Letters from India No 2

´Letters from India´ is a fortnightly brief written by Finnish exchange activists participating in the Lokayan - Kepa co-operation programme. The ´Letters´ are circulated primarily among the staff of the organisations and members of the groups responsible for the joint activities, ie. Lokayan´s Global Responsibility Forum - Vasudhaiva Kutumbkam and Kepa´s India Group.
Marko Ulvila


DELHI -- The theme of the second letter is the broad and forceful social movement lead by Jai Prakash Naryan, known as J.P., that strived for democratic state where class and caste differences would be minimal and communal relations would be harmonious. Began in 1974, the JP Movement played a vital role in the events leading to the emergency and the rise of the Janata Dal government. Having mobilised a whole generation of social activists it has had a lasting impact in the voluntary sector and political organising especially in the northern part of India. The discussion of the movement below is based on a one week visit to the cradle region of the JP Movement, Bihar, where I talked with a dozen of key activists with background in the Movement.

During the past two weeks I also made presentations in Bihar on globalisation and peoples movements, attended a demonstration for communal harmony in Delhi and received the second exchange activist from Finland, Ms. Piia Saari. These items are discussed under the ‘Highlights from the Fortnight'. Ending of the month of Ramadan on the 19 January provides scope for reflection.

Theme: The JP Movement

In discussions with the people from Lokayan reference is made time to time to the JP movement. For many activists in Lokayan and other organisations and networks it has played a determining role in personal development. The energetic spirit of the movement and shared experiences in the prison during the emergency has left a lasting impact to a generation of activists that are today leading numerous voluntary popular movements and organisations. Also many present day politicians attribute the beginning of their carriers to the Movement.

Below is a historical account of the movement from 1974 to present. However, first a brief presentations of its leader Jai Prakash Narayan is made. The passage is mainly based on discussions with Anil Prakash, Arvind Kumar, Ghanshyam, Tri Purari Sharan, Rajendra Ravi and Vijay Pratap.

Jai Prakash Narayan: peaceful revolutionary The leader of the JP movment, Mr. Jai Prakash Narayan, was born in 1902. Higher education he received at the United States. In the freedom struggle he was leading a group of radical socialists inspired by the Russian revolution. In 1934 he established a socialist group within the Congress party to radicalise its positions. There were some disagreements with Mahatma Gandhi whose indigenous categories of social analysis appeared conservative to him and others whose thinking were more influenced by western ideas and urban environment.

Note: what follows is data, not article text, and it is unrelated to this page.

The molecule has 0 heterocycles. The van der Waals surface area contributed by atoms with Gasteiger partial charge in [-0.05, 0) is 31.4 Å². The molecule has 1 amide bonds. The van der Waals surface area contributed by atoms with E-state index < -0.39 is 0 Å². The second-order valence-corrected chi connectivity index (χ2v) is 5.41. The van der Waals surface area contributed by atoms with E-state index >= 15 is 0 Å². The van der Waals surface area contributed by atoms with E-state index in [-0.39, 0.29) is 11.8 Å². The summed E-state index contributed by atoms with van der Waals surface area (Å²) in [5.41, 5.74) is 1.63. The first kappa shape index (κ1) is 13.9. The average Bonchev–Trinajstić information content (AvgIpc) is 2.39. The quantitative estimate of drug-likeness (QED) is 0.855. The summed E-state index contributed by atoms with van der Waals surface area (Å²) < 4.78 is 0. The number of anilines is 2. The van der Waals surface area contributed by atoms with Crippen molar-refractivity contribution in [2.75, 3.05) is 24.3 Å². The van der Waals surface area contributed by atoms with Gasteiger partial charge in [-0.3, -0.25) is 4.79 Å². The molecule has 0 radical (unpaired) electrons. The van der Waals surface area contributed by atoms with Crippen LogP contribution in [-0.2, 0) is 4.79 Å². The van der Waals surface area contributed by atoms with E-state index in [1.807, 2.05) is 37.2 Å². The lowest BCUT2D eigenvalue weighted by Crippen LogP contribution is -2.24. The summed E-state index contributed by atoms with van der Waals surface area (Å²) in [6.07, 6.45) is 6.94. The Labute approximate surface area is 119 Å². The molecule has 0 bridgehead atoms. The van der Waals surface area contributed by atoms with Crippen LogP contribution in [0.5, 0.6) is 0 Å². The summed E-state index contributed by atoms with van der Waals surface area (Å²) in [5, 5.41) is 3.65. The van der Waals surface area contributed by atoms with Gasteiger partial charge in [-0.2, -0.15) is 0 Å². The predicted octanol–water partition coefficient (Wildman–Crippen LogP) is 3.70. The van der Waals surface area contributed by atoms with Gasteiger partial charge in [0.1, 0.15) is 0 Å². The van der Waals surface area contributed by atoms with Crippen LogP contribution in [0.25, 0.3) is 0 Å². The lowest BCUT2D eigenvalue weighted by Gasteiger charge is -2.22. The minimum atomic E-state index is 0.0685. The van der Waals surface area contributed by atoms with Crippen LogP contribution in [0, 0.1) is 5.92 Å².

After independence and the death of Mahatma Gandhi Congress banned all the diverse forums within the party. Then JP and others formed a separate socialist party that contested the first elections of independent India with a decentralised democratic socialist platform. They received some 10 per cent of the vote but little representation in the parliaments. The party was thinking weather to oppose the Congress or to work along it for nation building, but JP had difficulty in deciding on the direction.

After several years of thinking and introspection JP declared in mid 1950s that he would dedicate his life to the Gandhian Sarvodaya movement lead by Vinoba Bhave. JP played an active role in the bohoodan campaign appealing to land holding families and institutions to donate land for the landless. Nearly million followers were participating in the movements yielding important results in comparison to other land reform efforts. JP also addressed the issues of human rights regarding the activists in Kashmir and North-East and supported actively the struggle of Bangladeshi freedom fighters against the Pakistan regime.

After 1969 Indira Gandhi started to impair the democratic structures of the Congress party by taking more and more decisions by herself. The government declared an external emergency due to the war in Bangladesh in 1971 and this created a concern for the integrity of a democratic system. JP started mobilising public opinion demanding that Indira Gandhi should lift the emergency proclamation. JP got tremendous public support especially from youth and student resulting in a mass movement in Gujarat 1973 (Nav Nirman Andalan) and Bihar (Sampurna Kranti 1974)

Rise of the movement 1974-75 The dawn of the JP movement is traced to the violent oppression of a student protest in Patna, the capital of Bihar, on 18 March 1974. Students from number of universities had become increasingly frustrated about the corruption and mismanagement in the educational system. When it came to known that the Congress Party minister for education had favoured his son, the students decided to stage a protest in Patna by encircling and blocking the Legislative Assembly. The demonstration was met with a heavy police force which eventually attacked the students leaving more than one hundred dead.